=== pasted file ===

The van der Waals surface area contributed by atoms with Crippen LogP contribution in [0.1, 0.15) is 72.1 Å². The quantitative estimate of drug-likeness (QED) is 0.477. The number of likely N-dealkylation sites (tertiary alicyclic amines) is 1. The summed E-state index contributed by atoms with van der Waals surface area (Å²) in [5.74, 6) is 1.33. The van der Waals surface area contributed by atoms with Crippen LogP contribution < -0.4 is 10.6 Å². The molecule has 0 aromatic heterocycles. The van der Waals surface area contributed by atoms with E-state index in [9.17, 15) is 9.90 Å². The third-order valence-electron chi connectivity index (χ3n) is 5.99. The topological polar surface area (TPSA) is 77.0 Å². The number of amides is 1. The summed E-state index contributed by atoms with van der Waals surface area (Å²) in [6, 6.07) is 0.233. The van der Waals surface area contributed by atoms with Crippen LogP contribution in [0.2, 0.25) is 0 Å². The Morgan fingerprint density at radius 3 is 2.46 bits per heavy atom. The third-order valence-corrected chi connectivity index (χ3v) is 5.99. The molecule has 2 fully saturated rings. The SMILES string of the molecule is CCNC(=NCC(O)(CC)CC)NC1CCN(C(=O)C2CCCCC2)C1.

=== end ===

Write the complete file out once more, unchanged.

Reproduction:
The van der Waals surface area contributed by atoms with Crippen LogP contribution in [0.1, 0.15) is 72.1 Å². The quantitative estimate of drug-likeness (QED) is 0.477. The number of likely N-dealkylation sites (tertiary alicyclic amines) is 1. The summed E-state index contributed by atoms with van der Waals surface area (Å²) in [5.74, 6) is 1.33. The van der Waals surface area contributed by atoms with Crippen LogP contribution < -0.4 is 10.6 Å². The molecule has 0 aromatic heterocycles. The van der Waals surface area contributed by atoms with E-state index in [9.17, 15) is 9.90 Å². The third-order valence-electron chi connectivity index (χ3n) is 5.99. The topological polar surface area (TPSA) is 77.0 Å². The number of amides is 1. The summed E-state index contributed by atoms with van der Waals surface area (Å²) in [6, 6.07) is 0.233. The van der Waals surface area contributed by atoms with Crippen LogP contribution in [0.2, 0.25) is 0 Å². The Morgan fingerprint density at radius 3 is 2.46 bits per heavy atom. The third-order valence-corrected chi connectivity index (χ3v) is 5.99. The molecule has 2 fully saturated rings. The SMILES string of the molecule is CCNC(=NCC(O)(CC)CC)NC1CCN(C(=O)C2CCCCC2)C1.